Testament’s Chuck Billy Talks Brotherhood, End Of An Era

ROME, ITALY- JULY 27, 2016: Testament photographed at The Roman Collisseium in Rome, Italy on July 27,2016. © Gene Ambo

For heavy metal fans, when the conversation comes up of some of the best in the genre, Metallica, Megadeth, Slayer, and Anthrax will always rise to the top. Following them, a select few are mentioned consistently as one of the best of their game. Testament has stood the test of time to achieve that status.

Since the band’s arrival on the San Francisco Bay metal scene in 1986, Testament has been one of the cream of the crop. Singer, Chuck Billy, has been a staple in the classic lineup for all of that time.

In October 2016, Testament released their 11th album, “Brotherhood of the Snake,” and the story behind the concept album is based in some rather esoteric and ancient lore, steeped in areas that most casual listeners may not expect.

“The Brotherhood of the Snake was a secret society based in ancient Egypt,” Billy said about the story. “The story ties into the idea that aliens created mankind, humans, to mine for gold and other minerals. The theory says that these ancient aliens placed the species on the planet and, due to conditions here, it evolved and here we are.”

Billy said that the timing was perfect. He said he was sitting with Eric Peterson, the band’s guitarist, and they started to talk about the concept.

“I think it’s a pretty cool thing to think about,” Billy said. “I am a big fan of the television show, Ancient Aliens. If you take a look at what’s presented there, it is really interesting to see all of these writings from ancient cultures that portray similar objects traveling through the sky, star people as some call them.”

The album, other than having a concept around mystical and the ancient esoteric, is a return to the thrash metal roots that Testament grew from, Billy said. The band that has been around for three decades still looks to be fresh.

“I am very proud of what we did on this album,” he said. “We don’t want to be that 30-year old band. We want to be fresh and current with every track. We want to be current but not lose what we are about as a band.

“This album is a step above ‘The Gathering,'” Billy continued. “That was when we were testing the elements of thrash and playing with a new tool to us, the blast beat. It really added another aspect to Testament and was met with some good praise in the music world.”

“Brotherhood of the Snake” was a challenge for Billy and Peterson to actually get into final version. The process felt a bit different for him.

“We went into recording and I really didn’t have songs finished yet,” he said. “Eric and I just dove in and went over what we had and put it together. Gene (Hogland, on drums) and Steve (Di Giorgio, on bass) really crushed it as well.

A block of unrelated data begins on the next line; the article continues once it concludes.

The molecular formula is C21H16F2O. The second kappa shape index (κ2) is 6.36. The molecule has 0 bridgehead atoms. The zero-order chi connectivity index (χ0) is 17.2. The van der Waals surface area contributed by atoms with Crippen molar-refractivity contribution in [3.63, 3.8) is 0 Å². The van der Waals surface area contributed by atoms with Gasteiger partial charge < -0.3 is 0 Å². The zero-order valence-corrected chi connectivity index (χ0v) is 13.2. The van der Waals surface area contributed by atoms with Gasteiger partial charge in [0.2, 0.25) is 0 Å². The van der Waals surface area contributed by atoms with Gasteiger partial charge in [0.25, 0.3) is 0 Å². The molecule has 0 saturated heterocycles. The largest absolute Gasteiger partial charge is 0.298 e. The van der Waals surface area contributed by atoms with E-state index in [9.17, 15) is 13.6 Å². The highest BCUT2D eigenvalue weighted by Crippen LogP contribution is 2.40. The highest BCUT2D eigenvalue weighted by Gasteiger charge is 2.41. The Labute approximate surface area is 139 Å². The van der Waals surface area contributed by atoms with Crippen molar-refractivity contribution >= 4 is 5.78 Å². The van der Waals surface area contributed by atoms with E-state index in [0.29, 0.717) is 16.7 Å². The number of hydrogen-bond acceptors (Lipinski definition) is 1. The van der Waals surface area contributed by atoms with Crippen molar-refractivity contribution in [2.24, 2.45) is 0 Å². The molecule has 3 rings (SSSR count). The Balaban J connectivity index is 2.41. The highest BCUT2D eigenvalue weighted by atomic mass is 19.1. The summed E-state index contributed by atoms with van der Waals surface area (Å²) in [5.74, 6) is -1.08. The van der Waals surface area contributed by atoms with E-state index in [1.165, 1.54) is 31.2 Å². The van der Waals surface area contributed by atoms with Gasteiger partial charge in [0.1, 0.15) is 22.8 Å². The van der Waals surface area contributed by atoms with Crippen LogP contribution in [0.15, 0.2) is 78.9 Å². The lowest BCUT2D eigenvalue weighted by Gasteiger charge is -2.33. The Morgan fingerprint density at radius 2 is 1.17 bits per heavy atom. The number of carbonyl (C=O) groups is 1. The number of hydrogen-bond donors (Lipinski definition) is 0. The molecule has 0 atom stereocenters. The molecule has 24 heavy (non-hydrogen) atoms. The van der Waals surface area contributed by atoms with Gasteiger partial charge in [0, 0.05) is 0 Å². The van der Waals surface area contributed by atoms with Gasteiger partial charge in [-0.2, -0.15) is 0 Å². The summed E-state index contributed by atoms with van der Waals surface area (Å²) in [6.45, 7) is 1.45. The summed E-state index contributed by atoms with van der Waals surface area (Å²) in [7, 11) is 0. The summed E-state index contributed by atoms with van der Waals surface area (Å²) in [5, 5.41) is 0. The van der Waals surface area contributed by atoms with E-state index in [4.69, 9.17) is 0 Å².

“We went into the studio with an energy and some anger,” Billy continued. “First, there were no demos of the songs. That had me frustrated and angry. That had Gene playing some angry drum lines as well. It set the tone and pace of this album. I guess not being prepared actually worked in our favor.”

Fans looking to hear a bit of Testament live can catch them at Darien Lake on Aug. 3 as they play in support of Slayer. This is being billed as the end of the road for Slayer. Billy was able to impart a bit of eye-witness reaction to the early part of the tour’s first leg.

“You know, it is really awesome and a real treat to be a part of,” he said. “These guys (Slayer) are handling this tour way different than they have in the past. They are taking it in stride and taking care of business. Tom (Araya, bass and vocals for Slayer) is smiling and having fun. It’s really cool the way it is all going down.”

The early stages of that first leg had the tour stopping in Chicago. Billy said there were 25,000 people that came out to see the end of an era.

The music world is one that takes its toll on artists. They all need to recharge and get a grasp on life again.

When asked what it is that Billy does to relax, and what is on the music player when he listens, it is clear how a thrash metal staple unwinds and finds his center.

“Well, there are really a couple things,” he said. “We are water people. We love to be out on the boat and I love the golf course. I am out there whenever I can be. After beating cancer in 2001 I live life every day the best I can. I really enjoy my time.

“With the music, I like to listen to the stuff I grew up with,” he continued. “I love to listen to classic rock. It really takes me back. When I am golfing, I found that I really like to listen to Blues. I like to listen to John Bonamassa, Government Mule, you know, moody music.”

When pushed for that Chuck Billy blues album, he did hint that he has thought about it previously and it might happen someday.

Testament guitarist, Alex Skolnick, who has also played with Savatage and Trans Siberian Railroad, also does some side work with a jazz trio.

Testament will play in support of Slayer on their final tour stop at Darien Lake’s Performing Arts Center on Aug. 3 with Anthrax, Lamb of God and Napalm Death.

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